Good luck, they sound great!
__________________
Aunt Bea is offline   Reply With Quote
Old 03-21-2014, 10:16 AM   #6
Senior Cook
 
Join Date: Jul 2010
Location: Canada
Posts: 245
Hello, Aunt Bea. Tks for your suggestions. I do suspect that at least some amt of wheat flour would be necessary to hold things together. That, or egg white. Dawg suggested a liquid sweetener. I am going to have to try these things, individually, to see what the main factor is, in making these bars a bit less rickety. But my goodness, once you serve them, do they disappear!
__________________
As a general thing, when a woman wears the pants in a family, she has a good right to them. - Josh Billings.
Daizymae is offline   Reply With Quote
Old 03-21-2014, 10:50 PM   #7
Senior Cook
 
Join Date: Oct 2010
Location: California
Posts: 183
Even if they crumble, use them as granola. The crumbles sound as if they would be yummy with milk as cereal, over ice cream or yogurt, eaten as is for a snack, baked into cookies or as the topping on fruit crumble!
__________________
ShellyCooks is online now   Reply With Quote
Old 03-21-2014, 11:11 PM   #8
Senior Cook
 
Join Date: Jul 2010
Location: Canada
Posts: 245
Indeed, all of the few Rickety Uncle recipes I've found say so. Hey, maybe this was originally an attempt to make granola?
__________________
As a general thing, when a woman wears the pants in a family, she has a good right to them. - Josh Billings.
Daizymae is offline   Reply With Quote
Old 03-22-2014, 02:27 AM   #9
Executive Chef
 
Somebunny's Avatar
 
Join Date: Nov 2008
Location: Blaine, Washington
Posts: 2,649
Quote:
Originally Posted by Daizymae View Post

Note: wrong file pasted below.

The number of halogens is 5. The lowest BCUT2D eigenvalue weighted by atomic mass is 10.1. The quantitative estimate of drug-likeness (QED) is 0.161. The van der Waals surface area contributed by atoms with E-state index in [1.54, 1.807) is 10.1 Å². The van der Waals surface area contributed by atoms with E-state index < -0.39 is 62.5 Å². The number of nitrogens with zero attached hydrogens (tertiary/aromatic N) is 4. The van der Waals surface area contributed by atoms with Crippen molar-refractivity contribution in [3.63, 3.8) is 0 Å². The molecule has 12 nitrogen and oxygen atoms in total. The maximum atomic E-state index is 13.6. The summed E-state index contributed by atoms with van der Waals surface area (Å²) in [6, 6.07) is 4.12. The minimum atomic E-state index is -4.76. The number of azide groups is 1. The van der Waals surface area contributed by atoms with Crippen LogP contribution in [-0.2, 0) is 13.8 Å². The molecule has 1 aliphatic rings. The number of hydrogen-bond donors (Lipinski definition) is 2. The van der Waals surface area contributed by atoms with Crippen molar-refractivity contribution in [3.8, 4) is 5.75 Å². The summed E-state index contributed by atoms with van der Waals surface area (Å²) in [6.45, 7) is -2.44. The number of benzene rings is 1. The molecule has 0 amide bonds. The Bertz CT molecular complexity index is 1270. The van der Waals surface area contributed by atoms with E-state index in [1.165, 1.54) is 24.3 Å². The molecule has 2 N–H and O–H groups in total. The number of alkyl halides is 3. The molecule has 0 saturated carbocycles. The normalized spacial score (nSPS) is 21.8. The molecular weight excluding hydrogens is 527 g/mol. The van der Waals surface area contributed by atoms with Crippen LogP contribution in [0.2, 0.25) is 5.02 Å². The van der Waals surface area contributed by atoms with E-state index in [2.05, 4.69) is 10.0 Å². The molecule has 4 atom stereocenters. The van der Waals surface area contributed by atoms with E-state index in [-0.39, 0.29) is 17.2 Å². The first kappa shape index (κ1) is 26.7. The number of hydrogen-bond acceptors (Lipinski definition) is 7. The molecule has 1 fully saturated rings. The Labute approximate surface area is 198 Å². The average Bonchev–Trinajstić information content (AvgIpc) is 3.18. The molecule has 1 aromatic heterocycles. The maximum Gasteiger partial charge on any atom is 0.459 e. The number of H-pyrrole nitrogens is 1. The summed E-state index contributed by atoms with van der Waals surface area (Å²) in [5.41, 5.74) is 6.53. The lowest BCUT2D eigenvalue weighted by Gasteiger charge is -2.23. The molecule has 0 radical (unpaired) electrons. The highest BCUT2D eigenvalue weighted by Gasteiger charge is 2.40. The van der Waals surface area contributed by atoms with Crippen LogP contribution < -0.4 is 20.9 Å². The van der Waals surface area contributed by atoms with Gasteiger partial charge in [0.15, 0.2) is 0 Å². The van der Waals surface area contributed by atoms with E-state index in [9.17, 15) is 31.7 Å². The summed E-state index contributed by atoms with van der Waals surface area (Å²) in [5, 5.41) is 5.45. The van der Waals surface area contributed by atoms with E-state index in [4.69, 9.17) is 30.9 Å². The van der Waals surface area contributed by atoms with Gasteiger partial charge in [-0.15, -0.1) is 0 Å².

Hi. Has anyone here ever made Rickety Uncle?

Yes, I used to make it a lot. I got the recipe from my husband's cousin in Saskatchewan. I had never heard of "Rickety Uncle and assumed it was a Canadian treat like "Nanaimo Bars", or maybe a "prairie thing" like lunch at midnight!
I will dig my recipe out in the morning and see if there is anything different about it, I don't remember it being terribly crumbly. I do remember it being yummy!
__________________
If you don't like the food, have more wine!
Somebunny is offline   Reply With Quote
Old 03-22-2014, 09:34 AM   #10
Executive Chef
 
Mad Cook's Avatar
 
Join Date: Jun 2013
Location: North West England
Posts: 4,153
Quote:
Originally Posted by Daizymae View Post
Hi. Has anyone here ever made Rickety Uncle? I found this in an older cookbook today and made it. It is a socalled vintage or antique recipe. It has only 4 ingredients: 2 c. rolled oats/1 c. brown sugar/1/2 c. saturated fat; vanilla. I saw one version that called for Baking Soda.

You make these bars by mixing these 4 ingredients by hand, pressing the mixture into a shallow baking dish (I used 8X8 Pyrex), and baking at "high" temperature (they are not specific) for c. 15 minutes. You cut them while warm, as they harden quickly and stick to the pan. They are unbelievably tasty.